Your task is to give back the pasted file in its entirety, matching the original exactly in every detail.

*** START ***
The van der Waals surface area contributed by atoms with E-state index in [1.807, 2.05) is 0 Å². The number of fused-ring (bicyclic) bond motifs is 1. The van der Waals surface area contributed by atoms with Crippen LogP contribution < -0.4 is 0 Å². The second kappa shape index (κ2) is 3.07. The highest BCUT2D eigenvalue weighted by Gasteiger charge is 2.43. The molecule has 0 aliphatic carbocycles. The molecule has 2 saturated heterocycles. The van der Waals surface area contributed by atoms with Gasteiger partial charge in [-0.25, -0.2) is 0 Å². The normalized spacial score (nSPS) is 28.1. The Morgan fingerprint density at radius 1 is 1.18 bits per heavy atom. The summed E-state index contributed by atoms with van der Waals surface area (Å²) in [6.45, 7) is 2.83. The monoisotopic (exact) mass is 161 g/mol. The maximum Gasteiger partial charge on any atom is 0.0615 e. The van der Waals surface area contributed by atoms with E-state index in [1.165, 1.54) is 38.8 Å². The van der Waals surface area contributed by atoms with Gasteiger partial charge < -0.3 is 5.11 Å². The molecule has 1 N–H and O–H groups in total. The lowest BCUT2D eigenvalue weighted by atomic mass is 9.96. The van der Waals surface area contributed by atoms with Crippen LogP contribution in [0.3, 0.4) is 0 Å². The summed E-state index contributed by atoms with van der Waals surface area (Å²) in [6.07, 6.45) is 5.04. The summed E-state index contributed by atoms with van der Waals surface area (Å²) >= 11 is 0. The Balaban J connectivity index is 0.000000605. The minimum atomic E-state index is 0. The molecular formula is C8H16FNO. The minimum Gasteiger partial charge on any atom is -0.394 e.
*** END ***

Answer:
The van der Waals surface area contributed by atoms with E-state index in [1.807, 2.05) is 0 Å². The number of fused-ring (bicyclic) bond motifs is 1. The van der Waals surface area contributed by atoms with Crippen LogP contribution < -0.4 is 0 Å². The second kappa shape index (κ2) is 3.07. The highest BCUT2D eigenvalue weighted by Gasteiger charge is 2.43. The molecule has 0 aliphatic carbocycles. The molecule has 2 saturated heterocycles. The van der Waals surface area contributed by atoms with Gasteiger partial charge in [-0.25, -0.2) is 0 Å². The normalized spacial score (nSPS) is 28.1. The Morgan fingerprint density at radius 1 is 1.18 bits per heavy atom. The summed E-state index contributed by atoms with van der Waals surface area (Å²) in [6.45, 7) is 2.83. The monoisotopic (exact) mass is 161 g/mol. The maximum Gasteiger partial charge on any atom is 0.0615 e. The van der Waals surface area contributed by atoms with E-state index in [1.165, 1.54) is 38.8 Å². The van der Waals surface area contributed by atoms with Gasteiger partial charge < -0.3 is 5.11 Å². The molecule has 1 N–H and O–H groups in total. The lowest BCUT2D eigenvalue weighted by atomic mass is 9.96. The van der Waals surface area contributed by atoms with Crippen LogP contribution in [0.3, 0.4) is 0 Å². The summed E-state index contributed by atoms with van der Waals surface area (Å²) in [6.07, 6.45) is 5.04. The summed E-state index contributed by atoms with van der Waals surface area (Å²) >= 11 is 0. The Balaban J connectivity index is 0.000000605. The minimum atomic E-state index is 0. The molecular formula is C8H16FNO. The minimum Gasteiger partial charge on any atom is -0.394 e.